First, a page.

A former Arizona man was sentenced in U.S. District Court in Bangor Tuesday to five years in prison for stealing several Mainers’ identities in order to fraudulently obtain unemployment benefits during the COVID-19 pandemic.
James McAuliffe, 55, was sentenced to 60 months in prison followed by three years of supervised release.
McAuliffe previously pleaded guilty to six counts of wire fraud and six counts of aggravated identity theft in August 2023.
He was also order to pay $203,616 in restitution.
“The prosecution of Mr. McAuliffe is one of numerous cases brought by the Department of Justice nationwide to bring to justice those who sought to exploit COVID-19 relief fund programs,” said U.S. Attorney for the District of Maine Darcie McElwee.
“To those who defrauded and stole from American taxpayers in the middle of a global crisis, you should expect that our Office and the Department of Justice will do everything possible to hold you accountable,” McElwee said.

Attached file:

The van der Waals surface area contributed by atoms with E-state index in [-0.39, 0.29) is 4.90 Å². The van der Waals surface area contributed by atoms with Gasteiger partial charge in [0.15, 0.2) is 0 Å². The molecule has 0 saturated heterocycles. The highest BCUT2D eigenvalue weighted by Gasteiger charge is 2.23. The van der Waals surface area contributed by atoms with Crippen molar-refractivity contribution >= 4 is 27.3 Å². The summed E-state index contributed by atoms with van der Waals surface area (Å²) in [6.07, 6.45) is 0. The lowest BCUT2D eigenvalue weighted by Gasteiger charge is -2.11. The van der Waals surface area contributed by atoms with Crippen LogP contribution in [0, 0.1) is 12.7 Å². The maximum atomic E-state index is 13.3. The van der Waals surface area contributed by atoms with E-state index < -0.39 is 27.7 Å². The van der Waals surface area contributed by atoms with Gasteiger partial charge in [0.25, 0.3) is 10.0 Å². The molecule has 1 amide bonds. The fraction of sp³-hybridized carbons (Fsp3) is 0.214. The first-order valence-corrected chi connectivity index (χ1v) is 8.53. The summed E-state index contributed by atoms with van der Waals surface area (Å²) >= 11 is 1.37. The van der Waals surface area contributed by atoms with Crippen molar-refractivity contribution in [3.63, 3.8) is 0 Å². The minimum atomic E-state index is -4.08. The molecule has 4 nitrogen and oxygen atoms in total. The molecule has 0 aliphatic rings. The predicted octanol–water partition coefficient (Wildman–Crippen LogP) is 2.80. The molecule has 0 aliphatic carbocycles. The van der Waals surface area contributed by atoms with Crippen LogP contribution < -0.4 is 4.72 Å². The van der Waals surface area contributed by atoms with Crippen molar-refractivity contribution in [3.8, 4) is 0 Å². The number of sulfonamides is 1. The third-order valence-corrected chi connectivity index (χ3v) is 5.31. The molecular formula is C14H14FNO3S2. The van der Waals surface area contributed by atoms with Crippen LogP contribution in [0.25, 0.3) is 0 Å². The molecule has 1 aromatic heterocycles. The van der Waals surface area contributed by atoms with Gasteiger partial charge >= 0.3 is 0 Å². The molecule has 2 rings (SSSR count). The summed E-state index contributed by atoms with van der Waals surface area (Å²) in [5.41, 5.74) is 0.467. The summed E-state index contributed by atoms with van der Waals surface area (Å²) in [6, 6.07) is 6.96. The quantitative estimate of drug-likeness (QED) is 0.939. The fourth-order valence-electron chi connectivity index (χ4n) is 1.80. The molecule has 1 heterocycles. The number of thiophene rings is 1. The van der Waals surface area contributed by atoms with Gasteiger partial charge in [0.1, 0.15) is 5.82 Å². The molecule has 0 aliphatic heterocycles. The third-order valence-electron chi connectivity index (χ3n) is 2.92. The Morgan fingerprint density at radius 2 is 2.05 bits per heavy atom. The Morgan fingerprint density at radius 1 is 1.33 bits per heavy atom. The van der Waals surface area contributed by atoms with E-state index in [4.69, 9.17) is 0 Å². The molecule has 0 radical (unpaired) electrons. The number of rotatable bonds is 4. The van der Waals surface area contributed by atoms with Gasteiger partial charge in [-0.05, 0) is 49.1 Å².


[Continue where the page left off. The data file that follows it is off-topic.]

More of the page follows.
According to court records, from January to November 2020 McAuliffe used other people’s identities without their consent in order to file fraudulent applications for unemployment insurance (UI) benefits with the Maine Department of Labor Bureau of Unemployment Compensation.
McAuliffe also fraudulently applied to the Maine Bureau of Motor Vehicles for replacement driver’s licenses, changed the drivers’ mailing addresses, and then used the fraudulent licenses in order to support his UI benefit claims.
McAuliffe withdrew the funds at ATMs in Arizona, though at the time of his arrest he was living in Kansas.
The U.S. Attorney’s Office for the District of Maine says McAuliffe had the UI benefits loaded onto debit cards, and would then wire the funds into an account he opened in another person’s name.
“James McAuliffe engaged in a scheme to obtain unemployment insurance benefits by submitting fraudulent claims using the stolen identities of Maine residents and others. McAuliffe stole federal benefits intended to assist unemployed American workers struggling during the COVID-19 pandemic,” said Jonathan Mellone, Special Agent-in-Charge of the U.S. Department of Labor’s Office of Inspector General.
“We will continue to work with our law enforcement partners to safeguard Department of Labor programs from those who seek to exploit them,” Mellone added.